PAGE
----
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Most commonly plasmids are manufactured by fermentation of E. coli. In the cells several isoforms of the plasmid are generated: supercoiled (sc), open circular (oc) and linear as well as dimeric forms. After alkaline lysis plasmids are accompanied in solution by genomic DNA (gDNA), RNA, proteins and other cell compounds [1]. In addition to these impurities, the plasmid isoforms have to be separated efficiently in order to get a final product containing > 95 % of ccc form [2]. Chromatographic resins used in biotechnology are usually designed for the separation of polypeptides, providing only low capacity for polynucleotides (< 1 mg/mL).

In this work we present an optimised purification step for large scale purification of therapeutic applicable pDNA, based on an alternative chromatography resin (CIM Convective Interaction Media®).

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2001

CIM Convective Interaction Media® are polymer-based monolithic supports which were introduced for chromatographic analyses, in-process control, solid phase extraction, and purification of target biomolecules, both on an analytical and on a preparative scale 1, 2. CIM supports perform high-resolution separations within seconds. This is predominantly due to the convective mass transport of the biomolecules between the mobile and stationary phases and the very low dead volume of the separation unit. One of the main concerns in the last few years was the batch-to-batch reproducibility of the monoliths during manufacturing and the possibility of using the monolithic supports for validated analytical methods. The batch-to-batch reproducibility in product preparation as well as its stability during analytical work should fulfill all the requirements for a validated analytical method. To demonstrate that this is possible, we have selected one complex example – the determination of impurities in immunoglobulins (IgGs) where a multidimensional, so called CLC (Conjoint Liquid Chromatography), approach combining the ion exchange and affinity chromatography was needed to properly analyze the sample.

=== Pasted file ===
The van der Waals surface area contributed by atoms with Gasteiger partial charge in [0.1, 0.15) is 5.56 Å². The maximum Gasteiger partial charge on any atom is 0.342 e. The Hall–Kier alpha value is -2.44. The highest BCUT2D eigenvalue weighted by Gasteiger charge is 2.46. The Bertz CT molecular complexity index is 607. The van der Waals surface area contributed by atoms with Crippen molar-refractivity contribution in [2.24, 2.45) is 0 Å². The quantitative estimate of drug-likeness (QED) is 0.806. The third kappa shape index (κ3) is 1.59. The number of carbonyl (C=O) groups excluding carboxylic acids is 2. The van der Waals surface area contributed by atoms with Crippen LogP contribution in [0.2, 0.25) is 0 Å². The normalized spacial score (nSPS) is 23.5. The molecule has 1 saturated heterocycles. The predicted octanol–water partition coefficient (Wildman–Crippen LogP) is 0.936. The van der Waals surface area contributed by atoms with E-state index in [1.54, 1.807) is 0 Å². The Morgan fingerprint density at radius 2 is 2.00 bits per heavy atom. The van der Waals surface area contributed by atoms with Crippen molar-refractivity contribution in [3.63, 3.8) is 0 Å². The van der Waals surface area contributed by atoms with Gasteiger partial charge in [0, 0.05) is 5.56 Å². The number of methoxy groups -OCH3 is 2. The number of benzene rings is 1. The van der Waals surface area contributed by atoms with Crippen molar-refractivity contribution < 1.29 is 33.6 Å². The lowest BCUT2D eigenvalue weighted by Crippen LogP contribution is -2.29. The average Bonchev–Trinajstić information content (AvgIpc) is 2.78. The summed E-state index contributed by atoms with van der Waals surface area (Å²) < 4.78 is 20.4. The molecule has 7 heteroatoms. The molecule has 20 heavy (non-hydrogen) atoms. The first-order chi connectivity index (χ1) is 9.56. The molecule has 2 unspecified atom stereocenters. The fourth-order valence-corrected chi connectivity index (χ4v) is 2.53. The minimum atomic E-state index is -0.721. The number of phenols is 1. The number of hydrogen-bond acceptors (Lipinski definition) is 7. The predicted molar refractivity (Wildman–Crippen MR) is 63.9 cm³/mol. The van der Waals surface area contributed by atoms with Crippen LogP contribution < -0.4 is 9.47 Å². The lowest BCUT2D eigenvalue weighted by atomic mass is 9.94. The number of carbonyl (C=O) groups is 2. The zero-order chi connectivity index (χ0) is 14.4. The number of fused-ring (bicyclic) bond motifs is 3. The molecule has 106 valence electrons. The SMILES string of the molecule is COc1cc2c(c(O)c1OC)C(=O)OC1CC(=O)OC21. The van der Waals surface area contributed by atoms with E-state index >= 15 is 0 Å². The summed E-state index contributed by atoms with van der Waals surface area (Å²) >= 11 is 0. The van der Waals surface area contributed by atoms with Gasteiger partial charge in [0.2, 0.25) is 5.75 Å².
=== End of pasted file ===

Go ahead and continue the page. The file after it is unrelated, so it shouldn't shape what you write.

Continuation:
Therefore, two CIM Protein G disks and one CIM QA disk were placed in series in one housing. Binding conditions were optimized in a way that the IgGs were bound to the CIM Protein G disks while Transferrin and Albumin were separated on a CIM QA disk. A complete separation of all three proteins was achieved in five minutes.

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2000

Production and downstream processing in biotechnology requires fast and accurate control of each step in the process. Liquid chromatography of biopolymers on so-called soft supports is typically slow, often causing significant product degradation. One way of improving these boundary conditions in liquid chromatography is the use of monolithic adsorbents. The basis for fast separations with such media is a reduced mass transfer resistance owing to the fact that pore diffusion is practically non-existent. Chromatography with compact, porous units such as monolithic columns is being used increasingly for analytical and preparative separations of biopolymers with apparent molecular mass ranging from several thousand to up to several million.